Calendar

November 2017
S M T W T F S
« Oct    
 1234
567891011
12131415161718
19202122232425
2627282930  

Categories

free counters
Free counters!

Baseball Thoughts

After posting yesterday about the great weather we’ve been having lately, of course it’s been raining all day. According to the KMA (see South Korea links on the sidebar to the right), we’ve been blessed (!?) with almost 3 inches of rain, so far, with a bit more predicted to fall from now through tomorrow. I gave a tour of parts of Yeosu today to one of the new teachers, who has a car, but, tonight, with the rain still coming down, my thoughts have turned to the upcoming baseball season.

Yesterday, spring training games bloomed in Florida and Arizona, harbingers of the baseball season to come. The Yanks seem to have been shut out in the free agent market this past winter, but they picked up a few bargains. The starting rotation appears fragile, but youngsters, such as Ivan Nova (one of my former students at the Yankee baseball academy in the Dominican Republic), and aged veterans, like former Cy Young Award winner Bartolo Colon, may yet salvage the starting five. The bullpen, however, is deep, and Mo (Mariano Rivera), the best closer in history, is back to nail down the late inning wins.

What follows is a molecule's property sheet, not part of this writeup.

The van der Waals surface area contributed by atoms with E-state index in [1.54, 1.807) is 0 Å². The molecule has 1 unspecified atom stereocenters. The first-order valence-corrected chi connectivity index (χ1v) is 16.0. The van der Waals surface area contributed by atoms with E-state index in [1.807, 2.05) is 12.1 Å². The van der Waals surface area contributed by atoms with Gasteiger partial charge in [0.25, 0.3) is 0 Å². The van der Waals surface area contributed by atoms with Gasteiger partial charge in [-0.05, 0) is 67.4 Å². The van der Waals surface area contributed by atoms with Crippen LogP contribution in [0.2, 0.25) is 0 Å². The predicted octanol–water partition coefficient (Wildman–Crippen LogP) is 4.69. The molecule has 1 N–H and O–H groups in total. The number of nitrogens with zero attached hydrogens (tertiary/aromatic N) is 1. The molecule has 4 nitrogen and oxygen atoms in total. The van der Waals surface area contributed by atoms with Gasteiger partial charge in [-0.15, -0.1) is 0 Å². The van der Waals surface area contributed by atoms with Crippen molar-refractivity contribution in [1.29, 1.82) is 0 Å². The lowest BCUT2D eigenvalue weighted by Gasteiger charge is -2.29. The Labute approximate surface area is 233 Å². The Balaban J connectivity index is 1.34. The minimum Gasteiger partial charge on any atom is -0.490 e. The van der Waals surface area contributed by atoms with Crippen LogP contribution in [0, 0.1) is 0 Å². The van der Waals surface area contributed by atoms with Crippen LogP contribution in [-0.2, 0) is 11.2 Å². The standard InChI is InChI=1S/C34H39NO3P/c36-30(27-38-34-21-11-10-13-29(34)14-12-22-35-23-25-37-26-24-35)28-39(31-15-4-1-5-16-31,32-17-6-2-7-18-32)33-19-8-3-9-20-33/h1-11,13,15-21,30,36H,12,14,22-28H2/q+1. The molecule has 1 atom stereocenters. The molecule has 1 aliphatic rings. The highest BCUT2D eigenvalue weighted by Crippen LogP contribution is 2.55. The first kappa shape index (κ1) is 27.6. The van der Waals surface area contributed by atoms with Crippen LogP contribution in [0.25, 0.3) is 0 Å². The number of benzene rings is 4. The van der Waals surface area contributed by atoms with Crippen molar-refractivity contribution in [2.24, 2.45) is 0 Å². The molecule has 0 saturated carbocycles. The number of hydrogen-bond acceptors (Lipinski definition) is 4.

The offense is still one of the best in baseball, led by Alex Rodriguez, Robinson Cano, Mark Teixeira, Jorge Posada and, hopefully, a resurgent Derek Jeter returning to form. Many baseball pundits predict that the Yanks won’t make it to the World Series, but I have high hopes.

Here’s a shot of young Mr. Super Nova that I took when some of the players gave a workshop on a visit to a Santo Domingo, D.R., orphanage. You can read my comments about that visit in November of 2007 in this post that I wrote at the time.

I usually subscribe to MLB TV to watch the Yanks play either live or at my leisure. It’s a pretty good deal if you live outside the country and can’t watch the games on local TV.